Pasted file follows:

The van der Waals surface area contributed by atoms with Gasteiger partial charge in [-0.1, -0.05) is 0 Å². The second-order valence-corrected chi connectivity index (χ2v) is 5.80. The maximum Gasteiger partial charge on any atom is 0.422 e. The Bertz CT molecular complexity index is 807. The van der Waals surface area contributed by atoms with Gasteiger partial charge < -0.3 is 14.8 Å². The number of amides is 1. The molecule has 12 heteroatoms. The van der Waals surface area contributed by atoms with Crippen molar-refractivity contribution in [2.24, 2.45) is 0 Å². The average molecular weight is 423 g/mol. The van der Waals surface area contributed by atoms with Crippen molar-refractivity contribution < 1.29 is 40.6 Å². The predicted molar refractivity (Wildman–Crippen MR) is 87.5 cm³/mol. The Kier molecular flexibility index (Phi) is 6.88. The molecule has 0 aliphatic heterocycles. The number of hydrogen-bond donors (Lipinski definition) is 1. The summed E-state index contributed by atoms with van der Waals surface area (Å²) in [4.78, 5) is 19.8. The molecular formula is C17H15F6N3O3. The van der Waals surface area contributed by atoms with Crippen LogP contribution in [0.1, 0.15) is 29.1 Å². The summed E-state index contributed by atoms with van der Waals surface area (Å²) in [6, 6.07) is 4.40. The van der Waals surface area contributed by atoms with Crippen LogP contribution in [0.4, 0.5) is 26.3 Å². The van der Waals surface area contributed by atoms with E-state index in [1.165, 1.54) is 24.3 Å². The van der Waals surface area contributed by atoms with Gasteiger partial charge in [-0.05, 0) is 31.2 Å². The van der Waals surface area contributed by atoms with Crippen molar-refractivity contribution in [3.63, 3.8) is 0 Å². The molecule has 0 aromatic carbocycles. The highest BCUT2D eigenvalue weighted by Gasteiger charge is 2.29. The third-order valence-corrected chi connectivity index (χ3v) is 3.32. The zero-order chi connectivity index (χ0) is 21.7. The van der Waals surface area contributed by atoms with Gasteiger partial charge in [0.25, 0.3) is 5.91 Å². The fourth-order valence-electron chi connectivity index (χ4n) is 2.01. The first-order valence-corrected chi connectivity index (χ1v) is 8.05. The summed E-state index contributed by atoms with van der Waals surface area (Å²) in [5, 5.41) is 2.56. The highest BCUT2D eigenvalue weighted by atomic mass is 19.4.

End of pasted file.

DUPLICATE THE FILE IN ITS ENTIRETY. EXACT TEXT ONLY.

The van der Waals surface area contributed by atoms with Gasteiger partial charge in [-0.1, -0.05) is 0 Å². The second-order valence-corrected chi connectivity index (χ2v) is 5.80. The maximum Gasteiger partial charge on any atom is 0.422 e. The Bertz CT molecular complexity index is 807. The van der Waals surface area contributed by atoms with Gasteiger partial charge < -0.3 is 14.8 Å². The number of amides is 1. The molecule has 12 heteroatoms. The van der Waals surface area contributed by atoms with Crippen molar-refractivity contribution in [2.24, 2.45) is 0 Å². The average molecular weight is 423 g/mol. The van der Waals surface area contributed by atoms with Crippen molar-refractivity contribution < 1.29 is 40.6 Å². The predicted molar refractivity (Wildman–Crippen MR) is 87.5 cm³/mol. The Kier molecular flexibility index (Phi) is 6.88. The molecule has 0 aliphatic heterocycles. The number of hydrogen-bond donors (Lipinski definition) is 1. The summed E-state index contributed by atoms with van der Waals surface area (Å²) in [4.78, 5) is 19.8. The molecular formula is C17H15F6N3O3. The van der Waals surface area contributed by atoms with Crippen LogP contribution in [0.1, 0.15) is 29.1 Å². The summed E-state index contributed by atoms with van der Waals surface area (Å²) in [6, 6.07) is 4.40. The van der Waals surface area contributed by atoms with Crippen LogP contribution in [0.4, 0.5) is 26.3 Å². The van der Waals surface area contributed by atoms with E-state index in [1.165, 1.54) is 24.3 Å². The van der Waals surface area contributed by atoms with Gasteiger partial charge in [-0.05, 0) is 31.2 Å². The van der Waals surface area contributed by atoms with Crippen molar-refractivity contribution in [3.63, 3.8) is 0 Å². The molecule has 0 aromatic carbocycles. The highest BCUT2D eigenvalue weighted by Gasteiger charge is 2.29. The third-order valence-corrected chi connectivity index (χ3v) is 3.32. The zero-order chi connectivity index (χ0) is 21.7. The van der Waals surface area contributed by atoms with Gasteiger partial charge in [0.25, 0.3) is 5.91 Å². The fourth-order valence-electron chi connectivity index (χ4n) is 2.01. The first-order valence-corrected chi connectivity index (χ1v) is 8.05. The summed E-state index contributed by atoms with van der Waals surface area (Å²) in [5, 5.41) is 2.56. The highest BCUT2D eigenvalue weighted by atomic mass is 19.4.